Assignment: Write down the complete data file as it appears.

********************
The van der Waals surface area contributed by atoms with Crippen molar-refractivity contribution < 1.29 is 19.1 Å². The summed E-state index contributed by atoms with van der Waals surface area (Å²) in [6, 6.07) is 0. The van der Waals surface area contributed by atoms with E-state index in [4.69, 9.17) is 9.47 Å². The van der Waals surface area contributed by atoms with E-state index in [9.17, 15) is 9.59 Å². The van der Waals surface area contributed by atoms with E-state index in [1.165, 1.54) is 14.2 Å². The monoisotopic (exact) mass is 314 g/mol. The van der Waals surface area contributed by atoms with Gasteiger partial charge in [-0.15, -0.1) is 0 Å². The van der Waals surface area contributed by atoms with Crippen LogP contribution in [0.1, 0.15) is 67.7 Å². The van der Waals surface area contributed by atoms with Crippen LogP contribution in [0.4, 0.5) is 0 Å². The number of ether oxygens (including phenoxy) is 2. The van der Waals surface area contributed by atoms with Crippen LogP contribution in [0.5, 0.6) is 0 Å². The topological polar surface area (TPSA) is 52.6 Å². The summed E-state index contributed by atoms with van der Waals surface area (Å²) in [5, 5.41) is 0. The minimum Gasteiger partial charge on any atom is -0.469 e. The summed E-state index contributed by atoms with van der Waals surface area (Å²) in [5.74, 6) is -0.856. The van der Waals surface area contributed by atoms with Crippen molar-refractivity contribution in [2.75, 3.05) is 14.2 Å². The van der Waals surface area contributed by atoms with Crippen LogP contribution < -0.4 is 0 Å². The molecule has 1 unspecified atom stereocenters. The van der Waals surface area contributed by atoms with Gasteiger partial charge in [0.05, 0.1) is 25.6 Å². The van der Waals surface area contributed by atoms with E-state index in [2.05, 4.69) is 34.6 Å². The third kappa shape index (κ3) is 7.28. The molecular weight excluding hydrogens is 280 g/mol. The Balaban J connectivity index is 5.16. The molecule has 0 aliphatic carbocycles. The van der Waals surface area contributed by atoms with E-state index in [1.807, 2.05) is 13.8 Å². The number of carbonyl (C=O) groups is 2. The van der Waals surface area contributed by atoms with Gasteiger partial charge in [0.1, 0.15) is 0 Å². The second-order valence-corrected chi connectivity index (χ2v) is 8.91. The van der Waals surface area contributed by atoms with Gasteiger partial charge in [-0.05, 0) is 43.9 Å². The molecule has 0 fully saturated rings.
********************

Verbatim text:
The van der Waals surface area contributed by atoms with Crippen molar-refractivity contribution < 1.29 is 19.1 Å². The summed E-state index contributed by atoms with van der Waals surface area (Å²) in [6, 6.07) is 0. The van der Waals surface area contributed by atoms with E-state index in [4.69, 9.17) is 9.47 Å². The van der Waals surface area contributed by atoms with E-state index in [9.17, 15) is 9.59 Å². The van der Waals surface area contributed by atoms with E-state index in [1.165, 1.54) is 14.2 Å². The monoisotopic (exact) mass is 314 g/mol. The van der Waals surface area contributed by atoms with Gasteiger partial charge in [-0.15, -0.1) is 0 Å². The van der Waals surface area contributed by atoms with Crippen LogP contribution in [0.1, 0.15) is 67.7 Å². The van der Waals surface area contributed by atoms with Crippen LogP contribution in [0.4, 0.5) is 0 Å². The number of ether oxygens (including phenoxy) is 2. The van der Waals surface area contributed by atoms with Crippen LogP contribution in [0.5, 0.6) is 0 Å². The topological polar surface area (TPSA) is 52.6 Å². The summed E-state index contributed by atoms with van der Waals surface area (Å²) in [5, 5.41) is 0. The minimum Gasteiger partial charge on any atom is -0.469 e. The summed E-state index contributed by atoms with van der Waals surface area (Å²) in [5.74, 6) is -0.856. The van der Waals surface area contributed by atoms with Crippen molar-refractivity contribution in [2.75, 3.05) is 14.2 Å². The van der Waals surface area contributed by atoms with Crippen LogP contribution < -0.4 is 0 Å². The molecule has 1 unspecified atom stereocenters. The van der Waals surface area contributed by atoms with Gasteiger partial charge in [0.05, 0.1) is 25.6 Å². The van der Waals surface area contributed by atoms with E-state index in [2.05, 4.69) is 34.6 Å². The third kappa shape index (κ3) is 7.28. The molecular weight excluding hydrogens is 280 g/mol. The Balaban J connectivity index is 5.16. The molecule has 0 aliphatic carbocycles. The van der Waals surface area contributed by atoms with E-state index in [1.807, 2.05) is 13.8 Å². The number of carbonyl (C=O) groups is 2. The van der Waals surface area contributed by atoms with Gasteiger partial charge in [0.1, 0.15) is 0 Å². The second-order valence-corrected chi connectivity index (χ2v) is 8.91. The van der Waals surface area contributed by atoms with Gasteiger partial charge in [-0.05, 0) is 43.9 Å². The molecule has 0 fully saturated rings.